Barack Obama, Stacey Abrams, John Kerry and Irshad Manji on How to Make America Great—Finally

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Photo illustration by Gluekit; Source image: Ben Gabbe/Getty

Mass shootings, #MeToo, family separation, climate change, impeachment. The world is dark and getting darker. Or at least that's what it seems like from the relentless barrage of push alerts and Facebook posts blowing up our phones. In turn, we get angry, we despair, we withdraw. It's a vicious cycle, with seemingly no reprieve.

"We in the media—because of our own need for eyeballs and clicks and profits—we're not telling the healing stories," says author Irshad Manji, who is among the people Newsweek spoke to about how to move beyond fear and begin to fix our ­nation's problems. "We're telling the stories of the conflicts. We need to hear both."

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President Barack Obama photographed on September 20, 2017, at the Bill & Melinda Gates Goalkeepers Forum in New York City. Pascal Perich/Contour/Getty


Robert F. Kennedy knew a thing or two about hope. Half a century ago, it was hope in the future, hope in people, hope in our capacity to do better, to be better, that spurred him to challenge a sitting president of his own party and challenge the conscience of a nation.

And through steel towns and crowded housing projects and windswept Native American reservations, Bobby reinvigorated an American spirit that was bruised and battered and still reeling from assassinations and riots and protests—and hatred. And he had ambition, and he had moral clarity. He argued for unity over division, for compassion over mutual suspicion, for justice over intolerance and inequality. And standing on some makeshift platform, maybe on the trunk of a convertible or the back of a flatbed, sometimes speaking into a tiny microphone while an aide held up a portable speaker, he felt authentic, and he felt true, not stage-managed or prepackaged like so many people in public life.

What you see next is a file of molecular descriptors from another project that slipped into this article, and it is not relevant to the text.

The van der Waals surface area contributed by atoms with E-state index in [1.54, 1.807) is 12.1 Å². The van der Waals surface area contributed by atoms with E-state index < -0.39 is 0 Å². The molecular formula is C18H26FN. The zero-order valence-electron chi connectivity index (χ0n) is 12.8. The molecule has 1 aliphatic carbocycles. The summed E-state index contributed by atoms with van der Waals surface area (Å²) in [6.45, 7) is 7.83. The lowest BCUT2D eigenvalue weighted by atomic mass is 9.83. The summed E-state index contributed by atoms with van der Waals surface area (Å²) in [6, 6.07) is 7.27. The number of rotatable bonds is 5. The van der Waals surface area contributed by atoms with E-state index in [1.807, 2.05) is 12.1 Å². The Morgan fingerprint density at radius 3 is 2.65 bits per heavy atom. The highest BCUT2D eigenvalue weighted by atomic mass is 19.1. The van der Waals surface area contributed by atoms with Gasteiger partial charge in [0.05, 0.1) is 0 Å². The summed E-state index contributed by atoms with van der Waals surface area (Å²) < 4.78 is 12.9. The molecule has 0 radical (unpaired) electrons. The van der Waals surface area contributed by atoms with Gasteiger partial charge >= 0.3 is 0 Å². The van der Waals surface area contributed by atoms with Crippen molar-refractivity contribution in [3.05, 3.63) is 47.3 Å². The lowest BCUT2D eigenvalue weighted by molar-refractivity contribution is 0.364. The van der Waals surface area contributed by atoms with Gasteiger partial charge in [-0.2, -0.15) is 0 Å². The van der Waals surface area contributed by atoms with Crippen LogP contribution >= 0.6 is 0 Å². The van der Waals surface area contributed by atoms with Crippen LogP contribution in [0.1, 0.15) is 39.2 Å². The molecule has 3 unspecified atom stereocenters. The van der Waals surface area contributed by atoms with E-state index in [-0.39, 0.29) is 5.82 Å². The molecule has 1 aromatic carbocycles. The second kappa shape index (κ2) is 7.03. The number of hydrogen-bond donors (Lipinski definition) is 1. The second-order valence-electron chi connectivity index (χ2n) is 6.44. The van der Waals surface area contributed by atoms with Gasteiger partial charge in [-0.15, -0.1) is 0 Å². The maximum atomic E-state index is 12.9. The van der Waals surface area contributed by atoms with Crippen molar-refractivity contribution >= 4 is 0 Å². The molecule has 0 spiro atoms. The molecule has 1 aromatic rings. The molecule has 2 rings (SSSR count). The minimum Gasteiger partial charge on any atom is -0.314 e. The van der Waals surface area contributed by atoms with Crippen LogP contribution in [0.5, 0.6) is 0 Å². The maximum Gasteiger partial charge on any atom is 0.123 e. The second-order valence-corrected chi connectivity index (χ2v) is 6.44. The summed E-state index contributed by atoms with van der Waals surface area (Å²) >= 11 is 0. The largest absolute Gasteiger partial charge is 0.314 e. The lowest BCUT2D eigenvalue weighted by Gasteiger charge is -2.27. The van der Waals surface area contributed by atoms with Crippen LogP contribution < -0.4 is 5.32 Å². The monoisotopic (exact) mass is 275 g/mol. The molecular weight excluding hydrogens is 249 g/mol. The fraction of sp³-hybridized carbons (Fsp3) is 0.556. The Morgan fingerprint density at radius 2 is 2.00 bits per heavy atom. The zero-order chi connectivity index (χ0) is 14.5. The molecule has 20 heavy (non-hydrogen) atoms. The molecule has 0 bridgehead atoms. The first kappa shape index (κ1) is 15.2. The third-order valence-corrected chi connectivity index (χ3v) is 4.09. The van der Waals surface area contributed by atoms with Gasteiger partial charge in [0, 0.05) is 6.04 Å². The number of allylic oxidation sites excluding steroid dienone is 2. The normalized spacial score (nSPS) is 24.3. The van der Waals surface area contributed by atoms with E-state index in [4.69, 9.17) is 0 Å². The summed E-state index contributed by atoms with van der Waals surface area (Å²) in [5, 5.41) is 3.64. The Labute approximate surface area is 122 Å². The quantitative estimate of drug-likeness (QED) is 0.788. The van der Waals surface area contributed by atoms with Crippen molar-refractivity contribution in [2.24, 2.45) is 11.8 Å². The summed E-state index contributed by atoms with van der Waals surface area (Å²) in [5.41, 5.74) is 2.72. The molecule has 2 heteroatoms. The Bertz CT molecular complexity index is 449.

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Senator Robert Kennedy speaking at an election rally in 1968. Harry Benson/Express/Getty

Which is why when you look at the photos and you look at the footage of that remarkable period, what sticks out is the sea of hands surrounding him seemingly everywhere he went. Dozens of hands, hundreds of hands, thousands, every shape and every color, the smooth hands of children and the wrinkled, worn hands of the elderly, and they're all reaching upward.

He understood that it wasn't blind optimism that he was peddling. Hope is never a willful ignorance to the hardships and cruelties that so many suffer or the enormous challenges that we face in mounting progress in this imperfect world…. [It's] a belief in goodness and human ingenuity and, maybe most of all, our ability to connect with each other and see each other in ourselves, and that if we summon our best selves, then maybe we can inspire others to do the same.